Health News Review

As we close out the week and prepare to head to a beach for a desperately-needed mid-winter break, here are some catch-up items we meant to write about earlier.

  • NPR interview with author of The Information Diet making the case for “conscious consumption of news and information.”  We certainly make that case for health news and information – which often floods a thirsty public with a firehose of information when all they want and need is a sip of balanced, unbiased, complete information.  Excerpt:

“The question is, can we make enough people go: ‘Hey, you know what? I’m done. I’m done with the sensationalism of media. I’m done being taken advantage of by media companies so that I can have ads sold to me.’ … If we want to make media better, then we’ve got to start consuming better media.”

  • I’ve cut way back on my speaking commitments for 2012 because I need to stay home and write more this year.  One that I look forward to is a University of Wisconsin event, “Science Writing in the Age of Denial,” April 23-24 in Madison.
  • This is really getting old since we’re a month deep into 2012, but among the Nieman Journalism Lab’s predictions for journalism for 2012  was this one:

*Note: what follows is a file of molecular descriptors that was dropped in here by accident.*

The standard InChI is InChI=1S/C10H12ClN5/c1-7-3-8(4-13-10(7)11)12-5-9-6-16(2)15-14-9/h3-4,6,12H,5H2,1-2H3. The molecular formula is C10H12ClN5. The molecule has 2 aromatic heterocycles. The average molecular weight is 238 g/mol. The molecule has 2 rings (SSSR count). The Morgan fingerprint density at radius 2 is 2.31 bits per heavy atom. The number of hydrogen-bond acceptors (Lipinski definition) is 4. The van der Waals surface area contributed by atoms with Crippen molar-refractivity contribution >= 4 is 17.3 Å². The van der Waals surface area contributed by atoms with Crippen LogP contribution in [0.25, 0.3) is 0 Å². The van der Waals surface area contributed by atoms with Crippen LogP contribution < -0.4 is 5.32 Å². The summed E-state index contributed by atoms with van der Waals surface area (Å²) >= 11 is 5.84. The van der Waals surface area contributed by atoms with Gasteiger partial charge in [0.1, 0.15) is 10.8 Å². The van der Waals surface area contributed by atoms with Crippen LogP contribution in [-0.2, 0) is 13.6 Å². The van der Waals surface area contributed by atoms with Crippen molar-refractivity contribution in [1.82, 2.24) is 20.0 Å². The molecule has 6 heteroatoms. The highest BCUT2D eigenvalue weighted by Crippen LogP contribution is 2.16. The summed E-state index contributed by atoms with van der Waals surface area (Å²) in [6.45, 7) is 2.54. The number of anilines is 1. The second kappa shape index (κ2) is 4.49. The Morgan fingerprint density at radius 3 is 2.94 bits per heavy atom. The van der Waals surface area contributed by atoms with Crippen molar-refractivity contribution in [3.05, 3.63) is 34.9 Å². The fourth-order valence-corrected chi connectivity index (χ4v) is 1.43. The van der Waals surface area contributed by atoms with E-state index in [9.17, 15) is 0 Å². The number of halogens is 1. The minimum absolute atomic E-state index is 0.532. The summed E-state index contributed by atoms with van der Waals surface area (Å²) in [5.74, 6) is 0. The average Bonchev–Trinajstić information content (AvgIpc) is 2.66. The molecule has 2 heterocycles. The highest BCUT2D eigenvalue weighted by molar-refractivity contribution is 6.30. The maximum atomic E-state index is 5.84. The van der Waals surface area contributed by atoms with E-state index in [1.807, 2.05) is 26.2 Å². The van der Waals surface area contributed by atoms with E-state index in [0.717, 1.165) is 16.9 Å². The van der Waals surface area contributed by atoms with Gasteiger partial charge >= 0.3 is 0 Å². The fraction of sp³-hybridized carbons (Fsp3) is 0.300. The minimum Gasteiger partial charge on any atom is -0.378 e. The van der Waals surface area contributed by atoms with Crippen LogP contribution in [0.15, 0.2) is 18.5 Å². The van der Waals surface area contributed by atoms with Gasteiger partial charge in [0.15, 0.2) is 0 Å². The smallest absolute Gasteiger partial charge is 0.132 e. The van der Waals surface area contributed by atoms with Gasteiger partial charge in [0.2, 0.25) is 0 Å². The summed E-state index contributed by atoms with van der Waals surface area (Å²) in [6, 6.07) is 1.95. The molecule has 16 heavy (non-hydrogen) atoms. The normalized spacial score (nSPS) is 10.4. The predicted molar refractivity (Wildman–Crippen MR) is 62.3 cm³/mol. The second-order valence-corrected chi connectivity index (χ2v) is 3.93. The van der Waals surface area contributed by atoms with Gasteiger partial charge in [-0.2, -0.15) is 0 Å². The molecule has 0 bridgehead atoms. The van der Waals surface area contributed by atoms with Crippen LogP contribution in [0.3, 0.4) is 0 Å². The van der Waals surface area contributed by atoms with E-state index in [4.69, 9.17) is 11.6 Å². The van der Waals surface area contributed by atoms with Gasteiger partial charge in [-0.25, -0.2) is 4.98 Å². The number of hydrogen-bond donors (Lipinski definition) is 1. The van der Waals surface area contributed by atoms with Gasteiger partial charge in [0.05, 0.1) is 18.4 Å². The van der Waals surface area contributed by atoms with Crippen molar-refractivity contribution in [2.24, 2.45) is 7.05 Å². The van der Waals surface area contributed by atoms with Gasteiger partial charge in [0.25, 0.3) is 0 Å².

• “News will increasingly be a conversation rather than a series of stories. In 2012, the divide will grow between journalists who are intently aware of and responsive to the needs of their communities and those who continue to make decisions based on long-ago-learned fortress mentalities. I wish I could say I were optimistic about crumbling fortresses. Instead, I’ll say that I’ll be on the lookout for examples of news presented as an ongoing, topical conversation rather than a series of journalist-driven stories. In an election year, being responsive to users’ actual information needs and being a part of a community’s conversation is more crucial than ever.”

    I have often said that many news organizations are out of touch with the communities they are supposed to serve on health care issues – out of touch with what readers/consumers really need from health care news stories.  We base our 10 story review criteria on things we think consumers need from stories.

That’s a wrap.

See you back here on the blog in a week or so with sand still between our toes.


Gregory D. Pawelski posted on January 20, 2012 at 3:36 pm

Great post Gary! Thanks for the stray into Skeptical Scalpel’s domain (again). I like his material and he is so right about what he is doing.

Susannah Fox posted on January 21, 2012 at 8:30 am

I second your recommendation for “The Information Diet,” by Clay Johnson, which I am currently reading. It’s not only packed with tips for controlling your info intake, but Clay also infuses it with his Southern charm. Downside: the more you read, the more you crave fried chicken. You’ll see.

The other book I’m reading is “Reinventing Discovery” by Michael Nielsen, which focuses on how scientists who share data & collaborate in open systems are having more significant impact on their fields. Apropos of his points and Skeptical Scalpel’s posts, have you seen this form letter for telling editors you won’t peer-review for their journal if they support the Research Works Act?

If the link doesn’t work, follow William Gunn (@mrgunn) on Twitter — he is my source for it: